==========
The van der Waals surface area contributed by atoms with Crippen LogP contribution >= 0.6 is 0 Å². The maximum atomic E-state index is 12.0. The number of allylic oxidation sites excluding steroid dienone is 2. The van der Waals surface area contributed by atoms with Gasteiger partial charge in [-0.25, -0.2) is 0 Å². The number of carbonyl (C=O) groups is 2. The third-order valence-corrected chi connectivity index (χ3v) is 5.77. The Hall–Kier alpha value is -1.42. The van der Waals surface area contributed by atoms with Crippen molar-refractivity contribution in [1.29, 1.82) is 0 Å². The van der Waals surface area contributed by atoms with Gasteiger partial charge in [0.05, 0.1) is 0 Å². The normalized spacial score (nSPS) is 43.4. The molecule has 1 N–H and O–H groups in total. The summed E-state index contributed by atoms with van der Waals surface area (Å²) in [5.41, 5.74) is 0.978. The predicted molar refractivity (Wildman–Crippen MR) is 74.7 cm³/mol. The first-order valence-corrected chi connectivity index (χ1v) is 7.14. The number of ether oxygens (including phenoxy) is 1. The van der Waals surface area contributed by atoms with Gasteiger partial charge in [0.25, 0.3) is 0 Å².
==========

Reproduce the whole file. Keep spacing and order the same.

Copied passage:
The van der Waals surface area contributed by atoms with Crippen LogP contribution >= 0.6 is 0 Å². The maximum atomic E-state index is 12.0. The number of allylic oxidation sites excluding steroid dienone is 2. The van der Waals surface area contributed by atoms with Gasteiger partial charge in [-0.25, -0.2) is 0 Å². The number of carbonyl (C=O) groups is 2. The third-order valence-corrected chi connectivity index (χ3v) is 5.77. The Hall–Kier alpha value is -1.42. The van der Waals surface area contributed by atoms with Crippen molar-refractivity contribution in [1.29, 1.82) is 0 Å². The van der Waals surface area contributed by atoms with Gasteiger partial charge in [0.05, 0.1) is 0 Å². The normalized spacial score (nSPS) is 43.4. The molecule has 1 N–H and O–H groups in total. The summed E-state index contributed by atoms with van der Waals surface area (Å²) in [5.41, 5.74) is 0.978. The predicted molar refractivity (Wildman–Crippen MR) is 74.7 cm³/mol. The first-order valence-corrected chi connectivity index (χ1v) is 7.14. The number of ether oxygens (including phenoxy) is 1. The van der Waals surface area contributed by atoms with Gasteiger partial charge in [0.25, 0.3) is 0 Å².